Scientists work to harness noise in optical computing for AI

Researchers from the University of Washington have developed new optical computing hardware for AI and machine learning that is faster and much more energy efficient than conventional electronics.

What is AI currently used for?

Artificial intelligence (AI) and machine learning are currently impacting our lives in various, small and impactful ways. For example, AI and machine learning applications recommend entertainment that we might enjoy through streaming services such as Netflix and Spotify.

It is predicted that these technologies will have an even larger impact on society in the future, through activities such as driving fully autonomous vehicles, enabling complex scientific research, and facilitating medical discoveries.

What are the drawbacks for current AI technologies?

The computers used for AI and machine learning utilise copious amounts of energy. Currently, the power needed for these technologies is doubling roughly every three to four months. 

Additionally, cloud computing data centres employed by AI and machine learning applications worldwide are already devouring more electrical power per year than some small countries. Thus, this level of energy consumption is unsustainable.

How could AI technologies be made more energy and noise efficient?

The research team demonstrates an optical computing system for AI and machine learning, that not only mitigates this noise, but actually utilises some of it as an input to help enhance the creative output of the artificial neural network within the system.

“We’ve built an optical computer that is faster than a conventional digital computer,” explained Changming Wu, lead author and UW doctoral student in electrical and computer engineering. “And also, this optical computer can create new things based on random inputs generated from the optical noise that most researchers tried to evade.”

Optical computing noise effectively comes from stray light particles, or photons, that originate from the operation of lasers within the device and background thermal radiation. To target noise, scientists connected their optical computing core to a special type of machine learning network, called a Generative Adversarial Network (GAN).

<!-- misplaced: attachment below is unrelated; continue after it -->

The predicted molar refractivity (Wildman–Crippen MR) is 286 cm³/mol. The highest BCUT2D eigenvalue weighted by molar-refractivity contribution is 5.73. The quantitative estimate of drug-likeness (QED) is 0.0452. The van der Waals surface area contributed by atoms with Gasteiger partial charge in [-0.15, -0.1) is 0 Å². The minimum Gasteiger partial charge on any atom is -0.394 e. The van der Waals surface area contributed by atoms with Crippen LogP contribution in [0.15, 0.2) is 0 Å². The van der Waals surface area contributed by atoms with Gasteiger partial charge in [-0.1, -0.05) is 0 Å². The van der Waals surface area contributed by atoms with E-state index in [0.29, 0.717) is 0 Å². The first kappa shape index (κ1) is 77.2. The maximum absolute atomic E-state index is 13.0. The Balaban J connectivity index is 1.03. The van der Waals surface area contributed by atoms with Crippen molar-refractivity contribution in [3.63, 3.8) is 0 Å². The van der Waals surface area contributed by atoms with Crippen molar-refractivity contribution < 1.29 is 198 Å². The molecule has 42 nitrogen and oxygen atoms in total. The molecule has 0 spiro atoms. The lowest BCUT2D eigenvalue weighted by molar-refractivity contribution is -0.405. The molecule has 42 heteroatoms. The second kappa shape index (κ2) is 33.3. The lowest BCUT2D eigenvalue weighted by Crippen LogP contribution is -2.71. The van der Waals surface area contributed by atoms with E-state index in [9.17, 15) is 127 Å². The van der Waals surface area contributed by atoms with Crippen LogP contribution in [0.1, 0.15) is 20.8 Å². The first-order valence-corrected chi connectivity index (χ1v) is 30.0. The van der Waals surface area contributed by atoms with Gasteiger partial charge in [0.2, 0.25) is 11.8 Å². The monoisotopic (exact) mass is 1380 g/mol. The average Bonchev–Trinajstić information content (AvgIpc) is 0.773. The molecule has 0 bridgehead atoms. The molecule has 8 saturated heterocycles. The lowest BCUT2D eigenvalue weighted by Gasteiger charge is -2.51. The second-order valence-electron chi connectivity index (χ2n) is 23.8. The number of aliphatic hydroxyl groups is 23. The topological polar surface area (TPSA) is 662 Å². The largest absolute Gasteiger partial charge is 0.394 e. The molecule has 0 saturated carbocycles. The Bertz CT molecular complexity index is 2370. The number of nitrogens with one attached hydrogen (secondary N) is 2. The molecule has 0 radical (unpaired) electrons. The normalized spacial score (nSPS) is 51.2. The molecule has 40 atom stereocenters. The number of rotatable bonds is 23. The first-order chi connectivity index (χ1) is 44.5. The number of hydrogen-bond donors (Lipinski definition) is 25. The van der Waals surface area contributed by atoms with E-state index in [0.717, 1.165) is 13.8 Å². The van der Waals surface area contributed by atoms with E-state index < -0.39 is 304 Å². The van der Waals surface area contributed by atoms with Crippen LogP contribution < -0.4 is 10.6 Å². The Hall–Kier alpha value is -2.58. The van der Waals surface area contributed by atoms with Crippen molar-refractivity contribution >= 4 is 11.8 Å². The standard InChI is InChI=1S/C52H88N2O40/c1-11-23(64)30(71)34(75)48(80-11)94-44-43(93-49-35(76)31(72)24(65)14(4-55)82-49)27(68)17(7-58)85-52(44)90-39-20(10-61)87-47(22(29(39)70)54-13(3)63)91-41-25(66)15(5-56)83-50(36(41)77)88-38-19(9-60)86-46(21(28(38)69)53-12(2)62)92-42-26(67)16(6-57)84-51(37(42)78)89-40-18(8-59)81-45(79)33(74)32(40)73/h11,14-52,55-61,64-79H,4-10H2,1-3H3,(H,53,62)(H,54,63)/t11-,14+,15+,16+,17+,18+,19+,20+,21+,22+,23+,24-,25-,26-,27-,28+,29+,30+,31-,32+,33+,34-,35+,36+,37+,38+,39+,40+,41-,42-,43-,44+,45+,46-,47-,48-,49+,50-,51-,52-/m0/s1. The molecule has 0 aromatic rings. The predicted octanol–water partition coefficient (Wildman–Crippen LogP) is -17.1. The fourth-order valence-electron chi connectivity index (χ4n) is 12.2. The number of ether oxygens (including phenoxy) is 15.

How exactly was GAN developed?

The team tested several noise mitigation techniques, which included using some of the noise generated by the optical computing core to serve as random inputs for GAN.

The researchers then assigned GAN with the task of learning how to handwrite the number ‘7’ like a human would. It was found that the optical computer could not simply print out the number according to a prescribed font; it had to learn the task much like a child would, by looking at visual samples of handwriting and practicing until it could write the number correctly.

However, scientists noted that the optical computer did not have a human hand for writing, so its form of ‘handwriting’ was to generate digital images that had a style similar to the samples it had studied but were not identical to them.

Mo Li, senior author, and a UW professor of electrical and computer engineering commented: “Instead of training the network to read handwritten numbers, we trained the network to learn to write numbers, mimicking visual samples of handwriting that it was trained on.

“We, with the help of our computer science collaborators at Duke University, also showed that the GAN can mitigate the negative impact of the optical computing hardware noises by using a training algorithm that is robust to errors and noises. More than that, the network actually uses the noises as random input that is needed to generate output instances.”

After learning from handwritten samples of the number seven, which were from a standard AI-training image set, the GAN practiced writing ‘7’ until it could do it successfully. Along the way, it developed its own distinct writing style and could write numbers from one to 10 in computer simulations.

How is GAN going to be developed for future applications?

Researchers intend to build this device at a larger scale using the current semiconductor manufacturing technology available. This means that instead of constructing the next version of the device in a lab, the team plans to use an industrial semiconductor foundry to achieve wafer-scale technology.

Scientists hypothesise that building a larger-scale device will further improve performance and allow the research team to do more complex tasks beyond handwriting generation, such as creating artwork and even videos.

Li concluded: “This optical system represents a computer hardware architecture that can enhance the creativity of artificial neural networks used in AI and machine learning, but more importantly, it demonstrates the viability for this system at a large scale where noise and errors can be mitigated and even harnessed.

“AI applications are growing so fast that in the future, their energy consumption will be unsustainable. This technology has the potential to help reduce that energy consumption, making AI and machine learning environmentally sustainable — and very fast, achieving higher performance overall.”

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